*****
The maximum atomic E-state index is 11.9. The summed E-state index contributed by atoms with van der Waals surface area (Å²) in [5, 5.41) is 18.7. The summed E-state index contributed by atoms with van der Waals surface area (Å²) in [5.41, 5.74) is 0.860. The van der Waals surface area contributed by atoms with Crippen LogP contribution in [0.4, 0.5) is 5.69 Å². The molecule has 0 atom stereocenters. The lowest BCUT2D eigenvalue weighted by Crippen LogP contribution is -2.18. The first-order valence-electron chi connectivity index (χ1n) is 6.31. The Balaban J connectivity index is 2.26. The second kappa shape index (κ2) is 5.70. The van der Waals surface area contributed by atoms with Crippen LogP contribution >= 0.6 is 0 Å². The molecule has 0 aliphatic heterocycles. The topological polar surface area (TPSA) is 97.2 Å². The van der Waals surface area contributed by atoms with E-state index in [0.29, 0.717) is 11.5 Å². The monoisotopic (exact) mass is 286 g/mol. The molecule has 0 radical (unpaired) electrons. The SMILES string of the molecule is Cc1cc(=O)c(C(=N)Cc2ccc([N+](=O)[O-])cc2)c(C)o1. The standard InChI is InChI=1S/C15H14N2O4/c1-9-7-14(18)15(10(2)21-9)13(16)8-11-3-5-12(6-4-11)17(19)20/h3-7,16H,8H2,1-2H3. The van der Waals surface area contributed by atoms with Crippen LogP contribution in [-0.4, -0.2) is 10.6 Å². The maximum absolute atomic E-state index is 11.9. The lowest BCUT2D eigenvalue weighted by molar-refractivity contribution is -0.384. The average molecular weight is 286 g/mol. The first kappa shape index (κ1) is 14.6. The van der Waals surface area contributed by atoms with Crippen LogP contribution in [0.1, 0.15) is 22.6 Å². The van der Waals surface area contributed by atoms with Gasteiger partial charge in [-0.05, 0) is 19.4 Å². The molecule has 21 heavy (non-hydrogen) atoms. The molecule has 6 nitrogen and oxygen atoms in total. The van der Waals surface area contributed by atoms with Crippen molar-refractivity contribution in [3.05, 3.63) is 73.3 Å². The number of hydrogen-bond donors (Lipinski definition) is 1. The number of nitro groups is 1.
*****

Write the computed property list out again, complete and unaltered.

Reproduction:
The maximum atomic E-state index is 11.9. The summed E-state index contributed by atoms with van der Waals surface area (Å²) in [5, 5.41) is 18.7. The summed E-state index contributed by atoms with van der Waals surface area (Å²) in [5.41, 5.74) is 0.860. The van der Waals surface area contributed by atoms with Crippen LogP contribution in [0.4, 0.5) is 5.69 Å². The molecule has 0 atom stereocenters. The lowest BCUT2D eigenvalue weighted by Crippen LogP contribution is -2.18. The first-order valence-electron chi connectivity index (χ1n) is 6.31. The Balaban J connectivity index is 2.26. The second kappa shape index (κ2) is 5.70. The van der Waals surface area contributed by atoms with Crippen LogP contribution >= 0.6 is 0 Å². The molecule has 0 aliphatic heterocycles. The topological polar surface area (TPSA) is 97.2 Å². The van der Waals surface area contributed by atoms with E-state index in [0.29, 0.717) is 11.5 Å². The monoisotopic (exact) mass is 286 g/mol. The molecule has 0 radical (unpaired) electrons. The SMILES string of the molecule is Cc1cc(=O)c(C(=N)Cc2ccc([N+](=O)[O-])cc2)c(C)o1. The standard InChI is InChI=1S/C15H14N2O4/c1-9-7-14(18)15(10(2)21-9)13(16)8-11-3-5-12(6-4-11)17(19)20/h3-7,16H,8H2,1-2H3. The van der Waals surface area contributed by atoms with Crippen LogP contribution in [-0.4, -0.2) is 10.6 Å². The maximum absolute atomic E-state index is 11.9. The lowest BCUT2D eigenvalue weighted by molar-refractivity contribution is -0.384. The average molecular weight is 286 g/mol. The first kappa shape index (κ1) is 14.6. The van der Waals surface area contributed by atoms with Crippen LogP contribution in [0.1, 0.15) is 22.6 Å². The van der Waals surface area contributed by atoms with Gasteiger partial charge in [-0.05, 0) is 19.4 Å². The molecule has 21 heavy (non-hydrogen) atoms. The molecule has 6 nitrogen and oxygen atoms in total. The van der Waals surface area contributed by atoms with Crippen molar-refractivity contribution in [3.05, 3.63) is 73.3 Å². The number of hydrogen-bond donors (Lipinski definition) is 1. The number of nitro groups is 1.